Sustainable Management of Livestock GuardDogs in Mara North Conservancy

Domestic dogs are an essential part of the Maasai culture and are used for guarding and protecting livestock from wild animal predators. The guard dogs thereby help reduce the human-wildlife conflicts, which are inevitable in areas where humans and wildlife coexists. However, in recent years the number of dogs in the Maasai Mara ecosystem has increased considerably and free-roaming domestic dogs are becoming a major problem for the area's wildlife. Thus, the dogs have been shown to have a negative impact on wildlife with regard to pathogen transmission, predation, disturbance, etc. In 2014 a field study was conducted in order to investigate the possible impact of dogs on wildlife in Mara North Concervancy (MNC). The study concluded that a guard dog management program for the neighboring communities is urgently needed in order to prevent the deleterious effect of dogs on the wildlife, and consequently on the future management plans and conservation of this unique area, as well as financial benefits for the local landowners.

Unfortunately, the problem has persisted since the study was conducted, and in early 2016, MNC requested the County Government of Narok and other stakeholders to urgently help with the management of the growing dog population. Immediately, consultations were done on various options and work was initiated in order to develop a management program in cooperation between the Universities of Copenhagen/Denmark, Nairobi/Kenya, Giessen/Germany as well as the Landowners' Committee of MNC. The program includes spaying/neutering of dogs to reduce on numbers, vaccination and deworming to control diseases, health check to improve on animal welfare and prevent transmission of diseases, sampling from dogs (e.g. feaces or blood) for research purposes, and implementation of educational programs for dog-owners. As veterinary students and faculty from the three universities will participate in the execution, the program will furthermore serve as a training platform that will provide students with skills and competencies relevant in wildlife conservation and management (including dog population control and dealing with wildlife-human-domestic animal conflicts).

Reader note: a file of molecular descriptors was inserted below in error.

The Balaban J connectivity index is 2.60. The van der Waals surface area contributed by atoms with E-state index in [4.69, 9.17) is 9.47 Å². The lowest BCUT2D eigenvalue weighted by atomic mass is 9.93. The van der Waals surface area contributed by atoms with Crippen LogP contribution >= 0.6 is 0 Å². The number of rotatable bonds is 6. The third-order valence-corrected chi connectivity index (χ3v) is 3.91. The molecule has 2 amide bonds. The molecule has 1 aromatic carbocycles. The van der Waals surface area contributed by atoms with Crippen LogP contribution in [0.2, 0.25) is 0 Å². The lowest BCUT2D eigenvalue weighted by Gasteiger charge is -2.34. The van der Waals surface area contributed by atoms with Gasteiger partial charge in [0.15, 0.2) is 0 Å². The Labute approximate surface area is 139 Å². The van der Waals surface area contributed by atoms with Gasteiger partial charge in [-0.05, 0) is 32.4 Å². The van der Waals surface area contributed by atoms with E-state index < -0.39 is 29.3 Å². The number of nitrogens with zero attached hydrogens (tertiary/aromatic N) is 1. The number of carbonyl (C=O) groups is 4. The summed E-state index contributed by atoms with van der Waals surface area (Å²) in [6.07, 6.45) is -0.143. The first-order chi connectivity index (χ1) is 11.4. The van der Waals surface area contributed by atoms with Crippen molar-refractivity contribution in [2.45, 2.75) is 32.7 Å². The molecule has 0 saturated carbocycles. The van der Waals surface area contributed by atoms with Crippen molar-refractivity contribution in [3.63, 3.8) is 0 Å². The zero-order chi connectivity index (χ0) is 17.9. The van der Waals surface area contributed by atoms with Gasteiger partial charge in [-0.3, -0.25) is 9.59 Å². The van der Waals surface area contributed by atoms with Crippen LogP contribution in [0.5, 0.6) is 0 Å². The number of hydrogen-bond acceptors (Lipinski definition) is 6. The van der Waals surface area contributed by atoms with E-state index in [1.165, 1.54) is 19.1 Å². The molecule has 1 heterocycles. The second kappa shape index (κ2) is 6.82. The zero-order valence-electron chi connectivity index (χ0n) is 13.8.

Overall aim

To establish a sustainable population of healthy guard dogs in Mara North Conservancy in cooperation with local landowners and investigate the long-term effect on the area’s wildlife



  • Reduce wildlife disturbance and interference
  • Reduce risks of transmissible diseases from dogs to wildlife and humans
  • Reduce human injuries from dog bites
  • Reduce aggression between dogs
  • Improve welfare and working ability in dog population
  • Educate local maasai population on dog management
  • Provide veterinary students with skills and competencies relevant in wildlife conservation and management of free-ranging dogs and establish an international network
  • Provide data for research in dog management, wildlife conservation, education, etc

Participants, 2016

Mara North Concervancy: Lucy Freemantle, Administrator

Karen Blixen Camp: Jesper Stagegaard, Chairman

Karen Blixen Trust: Stephen DeVincent, DVM, MA, Karen Blixen Camp Trust, Chairperson-elect.

University of Copenhagen: Rikke Langebæk, DVM, PhD, Assistant professor

Justus-Leibig University, Giessen: Michael Liertz, Professor, DZooMed, DipECZM(WPH), DipECPVS and Axel Wehrend, DVM, Dipl. ECAR

University of Nairobi: Henry Mutembei, BVM, Msc, PhD, Professor of Theriogenology

International Livestock Research Institute: Annie Cook, DVM, Post.doc

County Government of Narok, Veterinary Department: Drs Njau and Sabuni; Administration: Area Chief

Community Representatives

Landowners Committee, Mara North: Chief Nabaala, Mararianta

Project Coordinator 

Rikke Langebæk, DVM, PhD, Assistant professor, Department of Veterinary Clinical and Animal Sciences, Faculty of Health Sciences, University of Copenhagen

Project status

This project